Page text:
been for a premature concession from my opponent or my desire to play
around Path to Exile. Jace, the Mind Sculptor and Blood Moon make achieving
a high devotion much easier than in other decks and while much of the time
making Keranos into a creature is overkill, there was at least one spot
where the 6/5 body was absolutely necessary.

The last round brought another quick loss at the hands of Jadine Klomparens
and her trusty Jund deck, a loss that was aided by a risky keep with one
land and an Opt in game one that I thought was correct at the time, but
after a discussion with Team BCW teammate Todd Stevens, now believe was

While I’m normally of the mind that one should mulligan very aggressively
in Modern because the opening turns are so important, the one exception to
that heuristic was always discard heavy decks like Jund. Their ability to
quickly strip both players of resources heavily punishes mulligans, and
historically, Jund decks don’t produce too fast a clock unless they have an
early Tarmogoyf that goes unchecked, so an early stumble can be overcome
without much trouble.

However, with the reintroduction of Bloodbraid Elf to Modern, Jund decks
are now more aggressive than they used to be and can end games quite
quickly. I failed to update my heuristics for this change and was soundly

And just like that, a tournament that had gone so well was over. While my
play in the last two rounds wasn’t egregious by any means, it wasn’t up to
the level of the rest of the tournament, and against two great players, my
margin for error was slim. That’s how Magic goes sometimes.

After looking over the metagame in Louisville, it seems like I had two of
three levels correct. Level one was linear aggro and level two was
Snapcaster Mage control, but whereas I saw level three being big mana, it
was actually removal-heavy midrange decks like Jund and Mardu Pyromancer.
Since of the two, Mardu has the more reliable sources of card
advantage–Bedlam Reveler and Lingering Souls, I’d say it was the best
positioned deck for the weekend (a claim I made early on to my first Mardu
opponent), so it’s no surprise to see it take home the trophy. However, if
the format continues to move away from aggro and towards midrange and
control decks, then big mana is a great choice, so I wouldn’t be surprised
to see Tron, Scapeshift, and/or Amulet Titan have a big weekend in

As far as my individual card choices, the swap of Opt over Serum Visions in
the cantrip split was great, since deploying Snapcaster Mages proactively
is an important tactical option to have, and Opt is a better draw in the
late game when immediate access to the top of your deck is more important
than setting up your draws on future turns. The maindeck Abrade was
mediocre at best, and I’m still looking at how best to utilize that slot,
although the sideboard copy of Negate that moving an Abrade to the main
freed room for overperformed, so balancing the 75 is going to be tricky. I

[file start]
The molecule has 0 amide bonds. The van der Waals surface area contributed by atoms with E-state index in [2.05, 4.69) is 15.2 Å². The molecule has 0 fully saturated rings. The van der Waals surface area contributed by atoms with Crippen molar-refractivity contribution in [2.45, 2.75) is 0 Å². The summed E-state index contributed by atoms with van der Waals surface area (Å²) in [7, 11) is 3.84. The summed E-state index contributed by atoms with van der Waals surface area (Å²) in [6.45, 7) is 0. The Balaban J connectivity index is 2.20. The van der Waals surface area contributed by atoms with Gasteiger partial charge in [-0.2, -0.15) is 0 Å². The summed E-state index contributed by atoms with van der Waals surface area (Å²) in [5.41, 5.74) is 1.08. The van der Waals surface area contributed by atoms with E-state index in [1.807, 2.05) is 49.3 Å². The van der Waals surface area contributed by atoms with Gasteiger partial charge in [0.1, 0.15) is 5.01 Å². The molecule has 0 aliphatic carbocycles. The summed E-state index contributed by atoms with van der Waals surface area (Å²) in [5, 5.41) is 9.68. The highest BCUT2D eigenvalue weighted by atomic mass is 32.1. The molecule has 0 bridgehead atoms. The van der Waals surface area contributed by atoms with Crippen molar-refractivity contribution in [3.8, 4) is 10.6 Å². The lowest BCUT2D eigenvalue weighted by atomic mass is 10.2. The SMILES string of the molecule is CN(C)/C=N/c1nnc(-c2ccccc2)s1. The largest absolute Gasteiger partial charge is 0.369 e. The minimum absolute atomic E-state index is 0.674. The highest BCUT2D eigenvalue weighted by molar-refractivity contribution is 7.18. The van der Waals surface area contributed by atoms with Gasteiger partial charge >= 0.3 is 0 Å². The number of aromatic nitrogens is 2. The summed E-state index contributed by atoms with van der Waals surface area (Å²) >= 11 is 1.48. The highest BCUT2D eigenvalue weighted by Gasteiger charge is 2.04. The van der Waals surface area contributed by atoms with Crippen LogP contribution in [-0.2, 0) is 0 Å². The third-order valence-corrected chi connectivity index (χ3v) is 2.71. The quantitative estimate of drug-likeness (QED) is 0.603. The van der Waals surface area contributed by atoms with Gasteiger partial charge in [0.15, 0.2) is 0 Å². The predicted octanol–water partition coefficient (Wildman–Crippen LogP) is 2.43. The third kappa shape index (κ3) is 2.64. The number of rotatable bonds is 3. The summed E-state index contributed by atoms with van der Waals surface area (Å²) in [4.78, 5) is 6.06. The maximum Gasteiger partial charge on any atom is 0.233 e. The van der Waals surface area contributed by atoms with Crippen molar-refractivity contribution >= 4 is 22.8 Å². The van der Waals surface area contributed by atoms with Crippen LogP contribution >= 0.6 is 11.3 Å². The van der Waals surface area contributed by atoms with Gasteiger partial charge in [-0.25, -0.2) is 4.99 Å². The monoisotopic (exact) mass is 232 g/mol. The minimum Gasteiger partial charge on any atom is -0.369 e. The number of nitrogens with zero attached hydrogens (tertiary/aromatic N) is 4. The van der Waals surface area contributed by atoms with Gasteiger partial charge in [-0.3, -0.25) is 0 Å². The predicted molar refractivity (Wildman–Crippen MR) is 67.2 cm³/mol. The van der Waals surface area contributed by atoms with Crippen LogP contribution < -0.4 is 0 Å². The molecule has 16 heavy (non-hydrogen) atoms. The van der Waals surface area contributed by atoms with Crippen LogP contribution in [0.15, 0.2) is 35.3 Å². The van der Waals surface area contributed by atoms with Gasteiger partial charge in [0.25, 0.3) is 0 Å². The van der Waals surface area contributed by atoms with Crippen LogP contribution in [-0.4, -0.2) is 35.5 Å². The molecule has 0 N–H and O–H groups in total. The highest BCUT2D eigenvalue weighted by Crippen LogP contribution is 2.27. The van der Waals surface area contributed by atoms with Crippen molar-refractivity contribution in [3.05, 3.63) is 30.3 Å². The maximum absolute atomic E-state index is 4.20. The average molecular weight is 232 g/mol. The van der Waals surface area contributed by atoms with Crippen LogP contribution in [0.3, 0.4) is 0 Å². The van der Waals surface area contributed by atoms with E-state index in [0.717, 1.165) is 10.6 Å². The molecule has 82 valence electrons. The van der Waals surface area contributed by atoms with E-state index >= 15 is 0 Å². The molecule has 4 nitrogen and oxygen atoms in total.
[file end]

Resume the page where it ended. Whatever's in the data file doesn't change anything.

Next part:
see that slot constantly rotating as I make minor updates for the current
metagame, so feel free to play around with it.

The major change I made from the last time I played the deck was adding
Thing in the Ice to the sideboard. It’s not a card I like very much, since
it requires you play it early to be most effective, thus limiting the
sequencing options when reactive decks thrive on keeping their options open
for as long as possible, but it’s necessary in several bad matchups, namely
Hollow One, Burn, and G/W Hexproof since it can answer sticky threats and
establish a huge clock so they don’t have time to rebuild.

It’s also good against most aggro decks. For example, Blood Moon prevents
Humans from re-deploying their bounced creatures quickly and Etched
Champion is tough to remove when Engineered Explosives can’t be set on

Despite my high expectations for the card, it underperformed, in part due
to my not facing the matchups where it’s at its best, but also because of
the timing issues I noted above. Drawing it after I spent my cantrips on
the early turns was as awkward as expected, and none of my opponents were
caught completely unprepared to answer it. I’m not hurting too much for
sideboard space in other matchups, so I’ll be keeping it in some number to
help against those bad matchups, but the third copy looks excessive if
Hollow One keeps dropping in metagame share.

One change I’d like to explore, and which I mentioned in the deck tech, is
splashing black for access to more robust removal. Here’s an initial list:

This list is likely too heavy on the splash, but I’d rather try out as many
cards as I can, stress test the mana, and pare down than have to figure out
if I can push it further. For example, replacing Relic of Progenitus with
Nihil Spellbomb may be unnecessary, but in a deck with Snapcaster Mage,
Kolaghan’s Command, and delve spells, not touching your own graveyard is
valuable and the ability of Relic of Progenitus to check Tarmogoyf is less
needed with the black removal.

The primary gain here is the ability to answer large creatures and the
power of Kolaghan’s Command with Snapcaster Mage. The latter gives you the
ability to generate plenty of card advantage at instant speed so you don’t
have to tap low until you’re absolutely ready. Collective Brutality is the
best card in the format against Burn, a bad matchup, and its versatile
enough to merit some slots here.

It’s possible that you need to trim a Cryptic Command here for some less
blue-intensive counterspell since the desire to have a Swamp when casting
Blood Moon will make it harder to assemble triple blue, but I’m not going
to preemptively cut one of the most powerful cards in the deck.

The Izzet Staticaster is a nod to the loss of Pia and Kiran Nalaar and
Anger of the Gods, as this deck’s mana is strained to the point where any
double red spells are a liability. Staticaster can handle cheap creatures
the way those cards did and is particularly good against Mardu Pyromancer.

Blue Moon was a very good choice last weekend and looks to remain so for
the near future, if not improving if big mana decks do indeed rise to
combat Jeskai Control. With two weeks off before SCG CON, I’m confident
I’ve found my Modern deck, which allows me ample time to test for a
Standard format that I haven’t played yet. I may have fallen short of the
Top 8, but that’s a nice silver lining.